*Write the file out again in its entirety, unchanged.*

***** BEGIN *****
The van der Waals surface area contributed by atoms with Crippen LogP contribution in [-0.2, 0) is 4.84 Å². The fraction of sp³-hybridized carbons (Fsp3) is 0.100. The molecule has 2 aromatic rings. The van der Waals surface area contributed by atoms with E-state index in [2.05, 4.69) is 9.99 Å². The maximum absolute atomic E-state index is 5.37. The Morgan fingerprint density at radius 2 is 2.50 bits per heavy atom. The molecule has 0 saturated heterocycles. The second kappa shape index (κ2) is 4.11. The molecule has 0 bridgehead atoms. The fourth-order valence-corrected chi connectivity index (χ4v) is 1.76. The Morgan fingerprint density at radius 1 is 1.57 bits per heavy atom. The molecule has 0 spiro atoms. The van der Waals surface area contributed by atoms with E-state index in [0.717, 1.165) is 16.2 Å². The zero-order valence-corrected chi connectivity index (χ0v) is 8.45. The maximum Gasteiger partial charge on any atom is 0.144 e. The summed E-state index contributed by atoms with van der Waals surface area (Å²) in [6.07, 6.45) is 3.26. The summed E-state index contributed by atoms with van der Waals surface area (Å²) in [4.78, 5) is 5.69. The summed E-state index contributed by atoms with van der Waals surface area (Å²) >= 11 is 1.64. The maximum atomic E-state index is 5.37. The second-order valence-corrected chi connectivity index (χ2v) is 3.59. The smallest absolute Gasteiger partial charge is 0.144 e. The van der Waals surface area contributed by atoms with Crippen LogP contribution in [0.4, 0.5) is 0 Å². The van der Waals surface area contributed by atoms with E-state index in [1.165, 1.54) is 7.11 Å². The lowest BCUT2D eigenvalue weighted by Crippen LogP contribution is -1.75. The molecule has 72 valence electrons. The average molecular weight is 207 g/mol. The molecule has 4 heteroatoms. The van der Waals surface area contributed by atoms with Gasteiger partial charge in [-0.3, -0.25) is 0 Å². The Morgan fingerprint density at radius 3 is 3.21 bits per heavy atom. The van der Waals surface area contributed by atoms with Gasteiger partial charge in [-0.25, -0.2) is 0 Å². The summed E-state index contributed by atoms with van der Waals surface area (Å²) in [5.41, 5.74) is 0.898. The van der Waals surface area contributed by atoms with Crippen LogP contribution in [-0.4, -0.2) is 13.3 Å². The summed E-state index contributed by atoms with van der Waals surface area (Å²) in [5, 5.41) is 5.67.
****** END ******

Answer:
The van der Waals surface area contributed by atoms with Crippen LogP contribution in [-0.2, 0) is 4.84 Å². The fraction of sp³-hybridized carbons (Fsp3) is 0.100. The molecule has 2 aromatic rings. The van der Waals surface area contributed by atoms with E-state index in [2.05, 4.69) is 9.99 Å². The maximum absolute atomic E-state index is 5.37. The Morgan fingerprint density at radius 2 is 2.50 bits per heavy atom. The molecule has 0 saturated heterocycles. The second kappa shape index (κ2) is 4.11. The molecule has 0 bridgehead atoms. The fourth-order valence-corrected chi connectivity index (χ4v) is 1.76. The Morgan fingerprint density at radius 1 is 1.57 bits per heavy atom. The molecule has 0 spiro atoms. The van der Waals surface area contributed by atoms with E-state index in [0.717, 1.165) is 16.2 Å². The zero-order valence-corrected chi connectivity index (χ0v) is 8.45. The maximum Gasteiger partial charge on any atom is 0.144 e. The summed E-state index contributed by atoms with van der Waals surface area (Å²) in [6.07, 6.45) is 3.26. The summed E-state index contributed by atoms with van der Waals surface area (Å²) in [4.78, 5) is 5.69. The summed E-state index contributed by atoms with van der Waals surface area (Å²) >= 11 is 1.64. The maximum atomic E-state index is 5.37. The second-order valence-corrected chi connectivity index (χ2v) is 3.59. The smallest absolute Gasteiger partial charge is 0.144 e. The van der Waals surface area contributed by atoms with Crippen LogP contribution in [0.4, 0.5) is 0 Å². The van der Waals surface area contributed by atoms with E-state index in [1.165, 1.54) is 7.11 Å². The lowest BCUT2D eigenvalue weighted by Crippen LogP contribution is -1.75. The molecule has 72 valence electrons. The average molecular weight is 207 g/mol. The molecule has 4 heteroatoms. The van der Waals surface area contributed by atoms with Gasteiger partial charge in [-0.3, -0.25) is 0 Å². The Morgan fingerprint density at radius 3 is 3.21 bits per heavy atom. The van der Waals surface area contributed by atoms with Gasteiger partial charge in [-0.25, -0.2) is 0 Å². The summed E-state index contributed by atoms with van der Waals surface area (Å²) in [5.41, 5.74) is 0.898. The van der Waals surface area contributed by atoms with Crippen LogP contribution in [-0.4, -0.2) is 13.3 Å². The summed E-state index contributed by atoms with van der Waals surface area (Å²) in [5, 5.41) is 5.67.